The Ohio Department of Natural Resources recently honored retired CFAES forestry prof Randy Heiligmann (scroll down).
So, the “right tree in the right place” is a mantra of sustainable landscaping. Here’s how your right tree can be an Ohio buckeye. (Photo: Ohio buckeye flowers by H. Zell (own work) licensed under CC BY-SA 3.0 via Wikimedia Commons.)
First, trees. Next, football? The Fort Worth (Texas) Star-Telegram reports on yesterday’s tree-planting national championship by Ohio State.
Sent by Mary Maloney, director of CFAES’s Chadwick Arboretum, late this afternoon:
“I just received a text from the Chadwick Arboretum Tree Planting Team in Arlington, Texas, near the site of the pending College Football National Championship game, and our team placed first in the tree planting competition! Team member and Chadwick GIS Specialist Christine Voise said it was by a landslide. I thought that this might happen when our team was featured planting a tree in under 60 seconds with Channel 10’s Jeff Hogan [Columbus TV] on the noon-day report earlier today!
“I have attached a photo of the plaque and the tree planting team. From the left: Mike Boren (father of the three Boren brothers who all play/played on the Ohio State football team); Christine Voise (Chadwick Arboretum GIS and accessions specialist); Mitch Gatewood (Ohio State alumnus from the Dallas-Fort Worth area); Mike Pfeiffer (Chadwick Arboretum horticulturist); Ray Kreutzfeld (Ohio State alumnus from the Dallas-Fort Worth area); Christy Dudgeon (Ohio State alumna and vice president of Grass Groomers Inc.); Steve Schneider (Ohio State landscape planner and ISA-certified arborist); and Dan Struve (emeritus professor of horticulture and Chadwick Arboretum volunteer).
“Thanks to the Texas A&M Forest Service in College Station, Texas, and the Texas Tree Foundation for coordinating this tree-rific event! Thanks too to our donors: The Ohio State University Office of Administration and Planning, Chadwick Arboretum, and a special Friend of Chadwick Arboretum.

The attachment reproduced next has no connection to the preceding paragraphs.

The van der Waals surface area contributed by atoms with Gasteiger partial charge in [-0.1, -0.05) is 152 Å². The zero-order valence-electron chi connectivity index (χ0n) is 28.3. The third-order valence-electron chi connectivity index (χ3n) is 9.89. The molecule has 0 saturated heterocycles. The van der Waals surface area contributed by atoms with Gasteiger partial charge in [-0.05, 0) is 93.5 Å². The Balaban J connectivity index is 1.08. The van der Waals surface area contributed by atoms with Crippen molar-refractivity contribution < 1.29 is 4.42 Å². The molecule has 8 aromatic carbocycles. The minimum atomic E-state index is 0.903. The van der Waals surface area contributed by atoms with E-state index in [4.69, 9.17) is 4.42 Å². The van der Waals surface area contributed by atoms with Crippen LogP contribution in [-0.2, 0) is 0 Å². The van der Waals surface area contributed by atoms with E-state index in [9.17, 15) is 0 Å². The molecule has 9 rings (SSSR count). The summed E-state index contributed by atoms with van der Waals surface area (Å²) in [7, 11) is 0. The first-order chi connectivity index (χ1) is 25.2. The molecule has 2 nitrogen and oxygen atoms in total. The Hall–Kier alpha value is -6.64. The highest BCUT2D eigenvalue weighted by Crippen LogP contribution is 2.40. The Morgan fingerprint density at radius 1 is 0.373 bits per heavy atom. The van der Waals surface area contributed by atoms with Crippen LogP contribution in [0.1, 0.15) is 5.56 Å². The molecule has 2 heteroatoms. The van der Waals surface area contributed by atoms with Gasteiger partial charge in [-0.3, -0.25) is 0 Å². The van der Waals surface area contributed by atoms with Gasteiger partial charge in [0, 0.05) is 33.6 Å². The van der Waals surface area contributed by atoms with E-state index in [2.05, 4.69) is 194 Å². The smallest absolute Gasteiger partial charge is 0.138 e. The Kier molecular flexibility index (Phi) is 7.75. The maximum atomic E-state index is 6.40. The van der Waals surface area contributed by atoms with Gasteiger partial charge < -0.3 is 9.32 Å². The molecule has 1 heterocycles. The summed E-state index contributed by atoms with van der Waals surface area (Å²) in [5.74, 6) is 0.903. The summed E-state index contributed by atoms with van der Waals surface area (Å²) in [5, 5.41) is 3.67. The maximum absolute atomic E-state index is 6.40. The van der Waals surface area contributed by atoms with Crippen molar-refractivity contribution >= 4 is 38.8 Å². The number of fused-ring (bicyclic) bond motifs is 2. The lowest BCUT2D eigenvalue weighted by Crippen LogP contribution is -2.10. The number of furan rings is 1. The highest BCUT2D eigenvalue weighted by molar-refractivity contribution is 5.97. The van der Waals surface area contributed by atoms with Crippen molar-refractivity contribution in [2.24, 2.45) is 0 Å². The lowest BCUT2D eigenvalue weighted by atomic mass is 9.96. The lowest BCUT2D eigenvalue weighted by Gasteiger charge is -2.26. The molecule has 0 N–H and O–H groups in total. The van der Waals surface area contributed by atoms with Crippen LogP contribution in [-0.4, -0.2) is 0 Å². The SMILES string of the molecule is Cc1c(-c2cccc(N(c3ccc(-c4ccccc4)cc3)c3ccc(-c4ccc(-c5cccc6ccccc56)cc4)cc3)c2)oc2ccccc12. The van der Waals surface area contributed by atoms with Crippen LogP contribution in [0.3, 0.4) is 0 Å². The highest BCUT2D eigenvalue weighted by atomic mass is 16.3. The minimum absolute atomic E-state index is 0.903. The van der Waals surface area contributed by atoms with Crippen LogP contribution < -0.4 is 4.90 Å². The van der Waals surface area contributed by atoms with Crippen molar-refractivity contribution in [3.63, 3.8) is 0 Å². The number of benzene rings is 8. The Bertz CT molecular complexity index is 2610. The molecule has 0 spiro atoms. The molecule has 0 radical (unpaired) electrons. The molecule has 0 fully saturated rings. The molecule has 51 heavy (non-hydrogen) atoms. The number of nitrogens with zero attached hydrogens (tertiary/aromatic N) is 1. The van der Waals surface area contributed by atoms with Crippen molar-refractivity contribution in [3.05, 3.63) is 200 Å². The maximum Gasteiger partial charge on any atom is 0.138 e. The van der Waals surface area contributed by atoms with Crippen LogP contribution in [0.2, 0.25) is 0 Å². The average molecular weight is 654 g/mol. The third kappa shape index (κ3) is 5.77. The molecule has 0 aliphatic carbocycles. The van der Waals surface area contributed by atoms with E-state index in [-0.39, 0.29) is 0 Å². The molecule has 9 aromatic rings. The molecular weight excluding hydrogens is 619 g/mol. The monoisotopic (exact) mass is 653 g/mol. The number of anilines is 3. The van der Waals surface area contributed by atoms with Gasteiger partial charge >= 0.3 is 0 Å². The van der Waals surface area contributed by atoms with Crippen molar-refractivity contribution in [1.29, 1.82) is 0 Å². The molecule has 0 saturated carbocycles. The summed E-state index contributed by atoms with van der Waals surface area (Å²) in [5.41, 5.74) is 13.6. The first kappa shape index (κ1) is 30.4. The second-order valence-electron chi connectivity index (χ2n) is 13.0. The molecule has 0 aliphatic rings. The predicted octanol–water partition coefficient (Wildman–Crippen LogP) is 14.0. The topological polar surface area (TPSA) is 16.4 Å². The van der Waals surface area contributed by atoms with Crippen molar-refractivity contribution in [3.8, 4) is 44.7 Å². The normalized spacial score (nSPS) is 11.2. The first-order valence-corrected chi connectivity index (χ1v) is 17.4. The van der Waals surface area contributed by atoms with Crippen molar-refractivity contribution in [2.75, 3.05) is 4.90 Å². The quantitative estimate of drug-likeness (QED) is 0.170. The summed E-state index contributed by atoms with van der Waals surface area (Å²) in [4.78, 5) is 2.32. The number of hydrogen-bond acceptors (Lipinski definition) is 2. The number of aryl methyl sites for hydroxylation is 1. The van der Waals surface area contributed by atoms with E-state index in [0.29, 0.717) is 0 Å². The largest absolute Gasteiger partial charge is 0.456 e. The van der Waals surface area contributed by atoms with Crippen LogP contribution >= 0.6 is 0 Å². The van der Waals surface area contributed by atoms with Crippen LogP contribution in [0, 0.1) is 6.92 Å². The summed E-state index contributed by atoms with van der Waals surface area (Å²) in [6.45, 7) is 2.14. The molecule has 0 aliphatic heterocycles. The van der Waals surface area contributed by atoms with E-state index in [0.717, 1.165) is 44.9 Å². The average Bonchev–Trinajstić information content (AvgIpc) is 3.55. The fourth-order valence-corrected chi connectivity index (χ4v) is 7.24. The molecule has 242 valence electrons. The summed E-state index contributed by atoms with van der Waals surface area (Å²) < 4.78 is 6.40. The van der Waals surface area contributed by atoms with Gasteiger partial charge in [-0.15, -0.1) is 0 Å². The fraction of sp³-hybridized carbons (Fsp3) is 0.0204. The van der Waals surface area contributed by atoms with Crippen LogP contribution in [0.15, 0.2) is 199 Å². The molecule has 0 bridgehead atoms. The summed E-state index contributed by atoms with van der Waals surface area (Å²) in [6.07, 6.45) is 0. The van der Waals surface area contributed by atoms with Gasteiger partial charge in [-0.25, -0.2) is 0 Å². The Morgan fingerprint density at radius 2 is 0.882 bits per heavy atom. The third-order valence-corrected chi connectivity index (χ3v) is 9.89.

“Now, it’s up to the Football Buckeyes to seal the deal on national championships by winning part 2 of the competition next Monday!”
A team from CFAES’s Chadwick Arboretum competes in a tree-planting competition at noon Thursday (Jan. 8) in Arlington, Texas. Among the opponents: The Oregon Ducks (hiss!) (must be Muscovies). The event is part of the Playoff Green sustainability program surrounding the College Football Playoff National Championship. Details. (Photo: Leaves of the Ohio buckeye tree, Hemera Technologies.)
There’s money in those maple leafs leaves, says a story today in The Globe and Mail. Toronto’s 10 million trees are worth about $7 billion Canadian ($6.4 billion U.S.), and their benefits — including reducing stormwater runoff and lowering summer cooling bills — far outweigh their costs. Here’s how to put a dollar (U.S.) on your own trees’ benefits. (Photo: Sugar maple by Paul Wray, Iowa State University, Bugwood.org.)
“Identifying trees without leaves can be a real challenge,” says CFAES’s Kathy Smith, who will show you how to meet that challenge on March 28 in Chardon. Why bother? Telling trees apart in winter can help you plan for spring, she says. Work such as planting, pruning and thinning, for example, depends on knowing just what you’ve got growing.
Jon Lelito presents “From 1 to 100,000: Building a Biological Control Program for Emerald Ash Borer in Four Years” from 3:30-4:30 p.m. tomorrow (4/10) in 121 Fisher Auditorium on OARDC’s Wooster campus, 1680 Madison Ave., with a video link to 244 Kottman Hall at Ohio State in Columbus, 2021 Coffey Rd. Free. Sponsored by CFAES’s Department of Entomology. Lelito manages USDA’s Emerald Ash Borer Biological Control facility in Brighton, Mich. A story in SUNY Fredonia’s online alumni magazine looks at his work there. Emerald ash borer is an invasive insect species that has killed millions of North America’s and Ohio’s native ash trees and threatens to wipe them all out.
Trees in Ohio face a growing number of pests from overseas. And from them growing damage. But the state’s oaks, maples, and, yes, even buckeyes have a CFAES team on their side (video, 1:08). Invasive species are a threat to sustainability — of farms, forests, yards, gardens, businesses, and biodiversity.
How does it help to have trees in a city? Alejandro Chiriboga, an OARDC graduate student, looked at it in dollars and cents and in benefits to the environment. Here’s what he found out.